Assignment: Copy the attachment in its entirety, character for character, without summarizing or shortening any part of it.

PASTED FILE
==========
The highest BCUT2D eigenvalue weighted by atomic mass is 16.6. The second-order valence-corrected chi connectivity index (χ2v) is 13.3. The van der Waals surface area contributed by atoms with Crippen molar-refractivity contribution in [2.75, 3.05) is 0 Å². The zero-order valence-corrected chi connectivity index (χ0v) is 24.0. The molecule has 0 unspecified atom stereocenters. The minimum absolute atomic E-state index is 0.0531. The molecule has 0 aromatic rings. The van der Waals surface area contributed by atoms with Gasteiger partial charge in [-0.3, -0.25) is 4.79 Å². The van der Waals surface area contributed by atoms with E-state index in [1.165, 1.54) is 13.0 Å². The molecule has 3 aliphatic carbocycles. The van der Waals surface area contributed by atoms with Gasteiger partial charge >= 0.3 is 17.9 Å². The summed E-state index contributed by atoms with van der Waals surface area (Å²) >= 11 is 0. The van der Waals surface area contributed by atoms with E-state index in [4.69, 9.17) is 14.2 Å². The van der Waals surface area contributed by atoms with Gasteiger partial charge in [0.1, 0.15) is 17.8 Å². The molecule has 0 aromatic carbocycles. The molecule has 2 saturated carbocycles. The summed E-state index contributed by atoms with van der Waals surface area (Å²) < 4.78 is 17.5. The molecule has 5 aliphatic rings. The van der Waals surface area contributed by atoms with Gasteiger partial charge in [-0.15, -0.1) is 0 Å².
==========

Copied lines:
The highest BCUT2D eigenvalue weighted by atomic mass is 16.6. The second-order valence-corrected chi connectivity index (χ2v) is 13.3. The van der Waals surface area contributed by atoms with Crippen molar-refractivity contribution in [2.75, 3.05) is 0 Å². The zero-order valence-corrected chi connectivity index (χ0v) is 24.0. The molecule has 0 unspecified atom stereocenters. The minimum absolute atomic E-state index is 0.0531. The molecule has 0 aromatic rings. The van der Waals surface area contributed by atoms with Gasteiger partial charge in [-0.3, -0.25) is 4.79 Å². The van der Waals surface area contributed by atoms with E-state index in [1.165, 1.54) is 13.0 Å². The molecule has 3 aliphatic carbocycles. The van der Waals surface area contributed by atoms with Gasteiger partial charge >= 0.3 is 17.9 Å². The summed E-state index contributed by atoms with van der Waals surface area (Å²) >= 11 is 0. The van der Waals surface area contributed by atoms with E-state index in [4.69, 9.17) is 14.2 Å². The van der Waals surface area contributed by atoms with Gasteiger partial charge in [0.1, 0.15) is 17.8 Å². The molecule has 0 aromatic carbocycles. The molecule has 2 saturated carbocycles. The summed E-state index contributed by atoms with van der Waals surface area (Å²) < 4.78 is 17.5. The molecule has 5 aliphatic rings. The van der Waals surface area contributed by atoms with Gasteiger partial charge in [-0.15, -0.1) is 0 Å².